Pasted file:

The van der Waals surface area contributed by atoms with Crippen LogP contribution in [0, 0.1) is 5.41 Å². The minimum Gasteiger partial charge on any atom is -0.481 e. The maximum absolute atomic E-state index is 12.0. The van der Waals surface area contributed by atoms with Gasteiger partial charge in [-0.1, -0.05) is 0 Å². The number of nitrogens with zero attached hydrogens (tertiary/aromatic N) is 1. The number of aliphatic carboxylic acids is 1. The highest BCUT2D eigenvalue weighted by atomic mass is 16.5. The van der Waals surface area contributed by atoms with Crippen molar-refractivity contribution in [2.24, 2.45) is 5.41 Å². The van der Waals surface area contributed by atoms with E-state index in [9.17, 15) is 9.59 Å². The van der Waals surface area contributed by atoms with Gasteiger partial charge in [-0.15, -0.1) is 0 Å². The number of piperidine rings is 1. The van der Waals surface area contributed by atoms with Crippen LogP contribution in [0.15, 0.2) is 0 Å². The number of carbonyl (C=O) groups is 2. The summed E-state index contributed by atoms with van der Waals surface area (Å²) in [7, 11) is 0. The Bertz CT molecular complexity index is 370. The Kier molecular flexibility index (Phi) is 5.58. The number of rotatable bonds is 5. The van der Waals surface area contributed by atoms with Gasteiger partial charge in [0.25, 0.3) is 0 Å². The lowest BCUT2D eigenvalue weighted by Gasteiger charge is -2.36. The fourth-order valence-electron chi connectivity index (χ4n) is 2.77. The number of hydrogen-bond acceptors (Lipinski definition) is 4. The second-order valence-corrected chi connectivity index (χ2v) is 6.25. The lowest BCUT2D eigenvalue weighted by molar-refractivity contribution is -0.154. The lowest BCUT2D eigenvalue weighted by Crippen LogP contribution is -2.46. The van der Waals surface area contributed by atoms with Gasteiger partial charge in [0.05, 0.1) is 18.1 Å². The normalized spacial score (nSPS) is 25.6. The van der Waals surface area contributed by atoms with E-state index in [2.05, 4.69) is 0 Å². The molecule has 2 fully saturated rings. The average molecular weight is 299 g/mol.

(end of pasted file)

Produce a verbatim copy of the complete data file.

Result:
The van der Waals surface area contributed by atoms with Crippen LogP contribution in [0, 0.1) is 5.41 Å². The minimum Gasteiger partial charge on any atom is -0.481 e. The maximum absolute atomic E-state index is 12.0. The van der Waals surface area contributed by atoms with Gasteiger partial charge in [-0.1, -0.05) is 0 Å². The number of nitrogens with zero attached hydrogens (tertiary/aromatic N) is 1. The number of aliphatic carboxylic acids is 1. The highest BCUT2D eigenvalue weighted by atomic mass is 16.5. The van der Waals surface area contributed by atoms with Crippen molar-refractivity contribution in [2.24, 2.45) is 5.41 Å². The van der Waals surface area contributed by atoms with E-state index in [9.17, 15) is 9.59 Å². The van der Waals surface area contributed by atoms with Gasteiger partial charge in [-0.15, -0.1) is 0 Å². The number of piperidine rings is 1. The van der Waals surface area contributed by atoms with Crippen LogP contribution in [0.15, 0.2) is 0 Å². The number of carbonyl (C=O) groups is 2. The summed E-state index contributed by atoms with van der Waals surface area (Å²) in [7, 11) is 0. The Bertz CT molecular complexity index is 370. The Kier molecular flexibility index (Phi) is 5.58. The number of rotatable bonds is 5. The van der Waals surface area contributed by atoms with Gasteiger partial charge in [0.25, 0.3) is 0 Å². The lowest BCUT2D eigenvalue weighted by Gasteiger charge is -2.36. The fourth-order valence-electron chi connectivity index (χ4n) is 2.77. The number of hydrogen-bond acceptors (Lipinski definition) is 4. The second-order valence-corrected chi connectivity index (χ2v) is 6.25. The lowest BCUT2D eigenvalue weighted by molar-refractivity contribution is -0.154. The lowest BCUT2D eigenvalue weighted by Crippen LogP contribution is -2.46. The van der Waals surface area contributed by atoms with Gasteiger partial charge in [0.05, 0.1) is 18.1 Å². The normalized spacial score (nSPS) is 25.6. The van der Waals surface area contributed by atoms with E-state index in [2.05, 4.69) is 0 Å². The molecule has 2 fully saturated rings. The average molecular weight is 299 g/mol.